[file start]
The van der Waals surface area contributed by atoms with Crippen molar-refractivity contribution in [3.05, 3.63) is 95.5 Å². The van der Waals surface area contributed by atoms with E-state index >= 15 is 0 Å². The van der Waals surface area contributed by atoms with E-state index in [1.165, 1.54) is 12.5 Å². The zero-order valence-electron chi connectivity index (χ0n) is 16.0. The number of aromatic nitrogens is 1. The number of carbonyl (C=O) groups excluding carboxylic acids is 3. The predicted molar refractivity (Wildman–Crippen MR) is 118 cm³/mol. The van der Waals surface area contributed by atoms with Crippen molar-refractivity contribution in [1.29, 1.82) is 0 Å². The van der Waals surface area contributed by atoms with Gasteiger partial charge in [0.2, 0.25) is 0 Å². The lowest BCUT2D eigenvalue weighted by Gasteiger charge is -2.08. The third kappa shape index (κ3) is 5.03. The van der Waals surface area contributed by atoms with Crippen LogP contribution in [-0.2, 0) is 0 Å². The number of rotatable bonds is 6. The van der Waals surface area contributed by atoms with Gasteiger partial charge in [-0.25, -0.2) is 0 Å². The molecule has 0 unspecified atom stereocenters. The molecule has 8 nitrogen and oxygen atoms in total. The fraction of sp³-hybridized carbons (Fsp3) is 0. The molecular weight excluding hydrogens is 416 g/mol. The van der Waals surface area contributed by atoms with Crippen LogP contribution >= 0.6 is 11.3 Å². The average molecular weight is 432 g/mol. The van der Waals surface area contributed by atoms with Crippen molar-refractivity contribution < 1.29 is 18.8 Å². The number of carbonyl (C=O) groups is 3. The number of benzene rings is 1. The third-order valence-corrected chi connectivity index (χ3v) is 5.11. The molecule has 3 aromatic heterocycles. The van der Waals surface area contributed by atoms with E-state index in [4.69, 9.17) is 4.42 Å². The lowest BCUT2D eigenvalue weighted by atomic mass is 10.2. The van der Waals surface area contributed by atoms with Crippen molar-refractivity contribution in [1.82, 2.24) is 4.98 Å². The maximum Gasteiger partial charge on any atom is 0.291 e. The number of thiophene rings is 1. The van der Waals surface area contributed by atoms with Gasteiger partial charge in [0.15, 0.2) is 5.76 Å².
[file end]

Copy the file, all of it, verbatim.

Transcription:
The van der Waals surface area contributed by atoms with Crippen molar-refractivity contribution in [3.05, 3.63) is 95.5 Å². The van der Waals surface area contributed by atoms with E-state index >= 15 is 0 Å². The van der Waals surface area contributed by atoms with E-state index in [1.165, 1.54) is 12.5 Å². The zero-order valence-electron chi connectivity index (χ0n) is 16.0. The number of aromatic nitrogens is 1. The number of carbonyl (C=O) groups excluding carboxylic acids is 3. The predicted molar refractivity (Wildman–Crippen MR) is 118 cm³/mol. The van der Waals surface area contributed by atoms with Crippen molar-refractivity contribution in [1.29, 1.82) is 0 Å². The van der Waals surface area contributed by atoms with Gasteiger partial charge in [0.2, 0.25) is 0 Å². The lowest BCUT2D eigenvalue weighted by Gasteiger charge is -2.08. The third kappa shape index (κ3) is 5.03. The van der Waals surface area contributed by atoms with Crippen LogP contribution in [-0.2, 0) is 0 Å². The number of rotatable bonds is 6. The van der Waals surface area contributed by atoms with Gasteiger partial charge in [-0.25, -0.2) is 0 Å². The molecule has 0 unspecified atom stereocenters. The molecule has 8 nitrogen and oxygen atoms in total. The fraction of sp³-hybridized carbons (Fsp3) is 0. The molecular weight excluding hydrogens is 416 g/mol. The van der Waals surface area contributed by atoms with Crippen LogP contribution >= 0.6 is 11.3 Å². The average molecular weight is 432 g/mol. The van der Waals surface area contributed by atoms with Crippen molar-refractivity contribution < 1.29 is 18.8 Å². The number of carbonyl (C=O) groups is 3. The number of benzene rings is 1. The third-order valence-corrected chi connectivity index (χ3v) is 5.11. The molecule has 3 aromatic heterocycles. The van der Waals surface area contributed by atoms with E-state index in [4.69, 9.17) is 4.42 Å². The lowest BCUT2D eigenvalue weighted by atomic mass is 10.2. The van der Waals surface area contributed by atoms with Crippen molar-refractivity contribution in [1.82, 2.24) is 4.98 Å². The maximum Gasteiger partial charge on any atom is 0.291 e. The number of thiophene rings is 1. The van der Waals surface area contributed by atoms with Gasteiger partial charge in [0.15, 0.2) is 5.76 Å².